top of page
  • Writer's pictureAnjali Dahiya

The Ultimate Guide to Salesforce Governor Limits


The Ultimate Guide to Salesforce Governor Limits

Salesforce Governor Limits are restrictions that are placed on Apex code to prevent it from consuming too many resources and causing performance problems. These limits are in place to ensure that all Salesforce users have a fair and consistent experience.


There are a number of different Governor Limits, each of which limits a different aspect of Apex code. Some of the most common Governor Limits include:


Execution time limit

  • The execution time limit is the maximum amount of time that an Apex code can run before it is terminated by the Salesforce Governor. The default execution time limit is 10 seconds, but it can be increased up to 30 seconds.

  • The execution time limit is measured from the time the Apex code starts running until it finishes running. This includes the time spent executing statements, making calls to other Apex classes or to the Salesforce API, and waiting for database queries to return results.

  • If an Apex code exceeds the execution time limit, it will be terminated by the Salesforce Governor and an exception will be thrown. The exception message will indicate that the code exceeded the execution time limit.

  • There are a few things that can cause an Apex code to exceed the execution time limit. These include:

  • Writing inefficient code that takes a long time to execute.

  • Making a lot of calls to other Apex classes or to the Salesforce API.

  • Waiting for a long time for database queries to return results.

  • There are a few things that you can do to avoid exceeding the execution time limit. These include:

  • Writing efficient code that takes a reasonable amount of time to execute.

  • Using bulk API calls to execute multiple DML statements in a single transaction.

  • Using Apex Triggers sparingly.

  • Using SOQL queries efficiently.


Concurrent call limit

  • The concurrent call limit is the maximum number of concurrent calls that an Apex code can make to other Apex classes or to the Salesforce API. The default concurrent call limit is 20, but it can be increased up to 100.

  • A concurrent call is a call that is made to an Apex class or to the Salesforce API while another call is already in progress. For example, if an Apex code makes a call to another Apex class, and that Apex class makes a call to another Apex class, then there are two concurrent calls in progress.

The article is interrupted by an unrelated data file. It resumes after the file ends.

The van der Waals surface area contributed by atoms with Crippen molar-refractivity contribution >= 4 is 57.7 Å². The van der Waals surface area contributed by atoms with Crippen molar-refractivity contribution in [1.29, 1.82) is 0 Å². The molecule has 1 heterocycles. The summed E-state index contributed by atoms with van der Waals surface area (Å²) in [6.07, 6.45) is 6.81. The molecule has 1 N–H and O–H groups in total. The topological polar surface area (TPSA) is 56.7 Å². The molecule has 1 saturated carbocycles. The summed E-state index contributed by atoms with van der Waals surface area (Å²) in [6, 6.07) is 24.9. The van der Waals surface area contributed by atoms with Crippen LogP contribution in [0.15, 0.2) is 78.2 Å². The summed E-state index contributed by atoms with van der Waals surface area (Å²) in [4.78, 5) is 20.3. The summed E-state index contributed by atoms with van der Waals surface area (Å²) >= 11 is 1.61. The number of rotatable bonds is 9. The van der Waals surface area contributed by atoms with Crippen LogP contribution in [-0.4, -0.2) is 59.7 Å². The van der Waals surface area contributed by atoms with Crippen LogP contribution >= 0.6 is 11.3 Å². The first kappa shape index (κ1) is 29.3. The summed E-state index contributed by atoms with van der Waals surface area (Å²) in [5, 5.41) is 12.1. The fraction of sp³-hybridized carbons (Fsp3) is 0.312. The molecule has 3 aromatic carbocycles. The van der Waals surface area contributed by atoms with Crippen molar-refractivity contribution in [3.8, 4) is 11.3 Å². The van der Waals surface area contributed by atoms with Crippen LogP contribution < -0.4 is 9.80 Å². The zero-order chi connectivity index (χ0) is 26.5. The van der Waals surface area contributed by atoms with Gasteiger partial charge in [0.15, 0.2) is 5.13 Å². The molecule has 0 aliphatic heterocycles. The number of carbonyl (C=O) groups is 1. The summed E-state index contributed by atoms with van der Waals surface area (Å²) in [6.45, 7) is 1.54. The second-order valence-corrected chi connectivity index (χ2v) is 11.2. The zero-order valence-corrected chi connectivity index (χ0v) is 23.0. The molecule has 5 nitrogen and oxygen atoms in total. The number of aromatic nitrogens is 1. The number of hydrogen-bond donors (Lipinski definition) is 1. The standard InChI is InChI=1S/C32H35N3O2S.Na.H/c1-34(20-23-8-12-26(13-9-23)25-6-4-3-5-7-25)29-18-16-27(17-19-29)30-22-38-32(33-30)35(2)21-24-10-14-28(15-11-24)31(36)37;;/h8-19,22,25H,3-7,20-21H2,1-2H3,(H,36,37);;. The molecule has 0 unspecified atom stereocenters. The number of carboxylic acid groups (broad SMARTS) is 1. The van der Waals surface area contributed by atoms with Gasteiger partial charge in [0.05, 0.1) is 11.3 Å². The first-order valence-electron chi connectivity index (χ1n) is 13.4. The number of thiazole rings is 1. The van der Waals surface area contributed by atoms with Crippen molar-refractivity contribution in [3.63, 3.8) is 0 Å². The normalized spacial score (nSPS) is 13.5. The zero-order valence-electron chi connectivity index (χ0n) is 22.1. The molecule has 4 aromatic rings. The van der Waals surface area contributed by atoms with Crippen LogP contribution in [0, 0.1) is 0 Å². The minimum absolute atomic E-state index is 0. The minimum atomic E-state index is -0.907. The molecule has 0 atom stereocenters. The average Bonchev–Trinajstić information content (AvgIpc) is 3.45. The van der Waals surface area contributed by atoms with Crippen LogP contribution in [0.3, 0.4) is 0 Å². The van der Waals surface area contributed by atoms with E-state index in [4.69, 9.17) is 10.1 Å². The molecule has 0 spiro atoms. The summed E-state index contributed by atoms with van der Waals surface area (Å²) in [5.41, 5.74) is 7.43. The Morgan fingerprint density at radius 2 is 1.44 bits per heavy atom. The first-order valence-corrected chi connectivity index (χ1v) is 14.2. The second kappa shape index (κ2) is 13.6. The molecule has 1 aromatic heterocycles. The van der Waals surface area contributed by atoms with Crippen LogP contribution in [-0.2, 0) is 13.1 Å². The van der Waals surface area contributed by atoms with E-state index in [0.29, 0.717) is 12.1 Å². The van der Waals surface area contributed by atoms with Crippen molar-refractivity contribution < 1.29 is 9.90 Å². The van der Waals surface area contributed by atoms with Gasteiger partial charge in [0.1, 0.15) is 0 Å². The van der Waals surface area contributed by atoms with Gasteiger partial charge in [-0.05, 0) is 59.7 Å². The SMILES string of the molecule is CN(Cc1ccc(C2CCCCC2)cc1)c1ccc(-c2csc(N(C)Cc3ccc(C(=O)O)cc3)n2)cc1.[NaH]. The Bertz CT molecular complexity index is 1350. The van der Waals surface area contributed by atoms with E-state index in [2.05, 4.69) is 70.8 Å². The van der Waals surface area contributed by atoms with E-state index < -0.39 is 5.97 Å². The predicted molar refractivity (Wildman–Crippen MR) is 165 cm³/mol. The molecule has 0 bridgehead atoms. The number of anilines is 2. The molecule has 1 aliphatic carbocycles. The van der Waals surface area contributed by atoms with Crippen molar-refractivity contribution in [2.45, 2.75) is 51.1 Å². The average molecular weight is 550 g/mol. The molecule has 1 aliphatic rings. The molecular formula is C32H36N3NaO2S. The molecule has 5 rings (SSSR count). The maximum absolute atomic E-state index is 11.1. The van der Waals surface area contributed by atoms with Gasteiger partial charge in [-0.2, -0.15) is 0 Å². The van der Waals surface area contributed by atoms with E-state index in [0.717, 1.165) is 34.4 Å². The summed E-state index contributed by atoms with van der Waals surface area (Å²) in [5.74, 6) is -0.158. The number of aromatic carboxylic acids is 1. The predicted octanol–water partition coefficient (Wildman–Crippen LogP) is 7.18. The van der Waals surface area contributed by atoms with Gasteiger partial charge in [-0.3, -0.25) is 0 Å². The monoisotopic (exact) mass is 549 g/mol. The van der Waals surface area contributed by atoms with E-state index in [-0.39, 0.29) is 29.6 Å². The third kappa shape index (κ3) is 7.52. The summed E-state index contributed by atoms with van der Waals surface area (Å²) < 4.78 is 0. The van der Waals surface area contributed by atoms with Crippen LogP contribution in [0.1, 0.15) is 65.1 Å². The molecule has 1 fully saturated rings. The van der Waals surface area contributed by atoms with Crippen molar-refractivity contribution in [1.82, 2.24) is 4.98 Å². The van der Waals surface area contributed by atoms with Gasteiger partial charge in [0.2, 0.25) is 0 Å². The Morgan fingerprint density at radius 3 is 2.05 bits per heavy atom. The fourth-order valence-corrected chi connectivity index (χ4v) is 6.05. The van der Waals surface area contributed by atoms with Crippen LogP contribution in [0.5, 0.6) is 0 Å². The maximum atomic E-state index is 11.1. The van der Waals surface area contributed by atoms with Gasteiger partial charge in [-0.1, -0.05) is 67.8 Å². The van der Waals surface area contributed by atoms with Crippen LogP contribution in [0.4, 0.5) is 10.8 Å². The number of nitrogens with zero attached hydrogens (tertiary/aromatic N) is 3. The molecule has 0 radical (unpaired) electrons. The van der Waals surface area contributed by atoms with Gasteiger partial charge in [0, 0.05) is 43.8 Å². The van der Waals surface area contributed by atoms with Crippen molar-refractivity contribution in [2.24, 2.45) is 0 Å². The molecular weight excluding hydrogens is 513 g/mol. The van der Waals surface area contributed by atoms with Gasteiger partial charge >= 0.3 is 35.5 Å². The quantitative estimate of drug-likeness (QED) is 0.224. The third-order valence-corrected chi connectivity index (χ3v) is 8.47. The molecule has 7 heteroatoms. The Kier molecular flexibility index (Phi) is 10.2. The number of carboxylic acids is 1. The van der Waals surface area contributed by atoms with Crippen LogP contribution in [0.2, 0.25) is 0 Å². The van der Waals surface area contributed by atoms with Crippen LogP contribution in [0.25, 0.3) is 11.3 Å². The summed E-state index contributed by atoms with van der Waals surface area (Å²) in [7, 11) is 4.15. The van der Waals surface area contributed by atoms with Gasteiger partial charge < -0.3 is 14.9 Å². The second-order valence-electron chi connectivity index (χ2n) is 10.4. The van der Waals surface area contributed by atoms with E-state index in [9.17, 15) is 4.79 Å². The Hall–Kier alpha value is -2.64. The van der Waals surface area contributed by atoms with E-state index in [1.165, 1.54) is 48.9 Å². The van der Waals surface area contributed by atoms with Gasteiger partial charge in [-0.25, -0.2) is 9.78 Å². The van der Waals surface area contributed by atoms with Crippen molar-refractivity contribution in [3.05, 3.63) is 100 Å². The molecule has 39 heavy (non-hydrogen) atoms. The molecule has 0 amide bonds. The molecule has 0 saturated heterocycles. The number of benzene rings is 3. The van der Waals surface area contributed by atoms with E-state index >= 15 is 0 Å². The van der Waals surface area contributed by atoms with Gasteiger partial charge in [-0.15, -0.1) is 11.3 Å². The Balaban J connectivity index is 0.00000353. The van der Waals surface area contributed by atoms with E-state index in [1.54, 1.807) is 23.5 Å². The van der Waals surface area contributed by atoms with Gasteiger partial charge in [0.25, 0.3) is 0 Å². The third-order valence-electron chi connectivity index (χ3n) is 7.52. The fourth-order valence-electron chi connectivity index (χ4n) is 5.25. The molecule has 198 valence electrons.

• The concurrent call limit is designed to prevent Apex code from making too many calls to other Apex classes or to the Salesforce API at the same time. This helps to prevent performance problems and ensure that all Salesforce users have a fair experience.

  • If an Apex code exceeds the concurrent call limit, it will be throttled by the Salesforce Governor. This means that the code will not be able to make any more calls until some of the existing calls have finished.

  • There are a few things that can cause an Apex code to exceed the concurrent call limit. These include:

  • Making a lot of calls to other Apex classes or to the Salesforce API.

  • Making recursive calls (calls that call themselves).

  • Using Apex Triggers that make a lot of calls.

  • There are a few things that you can do to avoid exceeding the concurrent call limit. These include:

  • Using bulk API calls to execute multiple DML statements in a single transaction.

  • Using Apex Triggers sparingly.

  • Using SOQL queries efficiently.


Database DML (Data Manipulation Language) statement limit

  • The database DML statement limit is the maximum number of database DML statements that an Apex code can execute in a single transaction. The default database DML statement limit is 100, but it can be increased up to 1000.

  • DML statements are statements that change the data in the Salesforce database. These include statements like insert, update, and delete.

  • The database DML statement limit is designed to prevent Apex code from making too many changes to the Salesforce database in a single transaction. This helps to prevent performance problems and ensure that all Salesforce users have a fair experience.

  • If an Apex code exceeds the database DML statement limit, it will be throttled by the Salesforce Governor. This means that the code will not be able to execute any more DML statements until some of the existing DML statements have finished.

  • There are a few things that can cause an Apex code to exceed the database DML statement limit. These include:

  • Making a lot of DML statements in a single transaction.

  • Using loops to execute DML statements multiple times.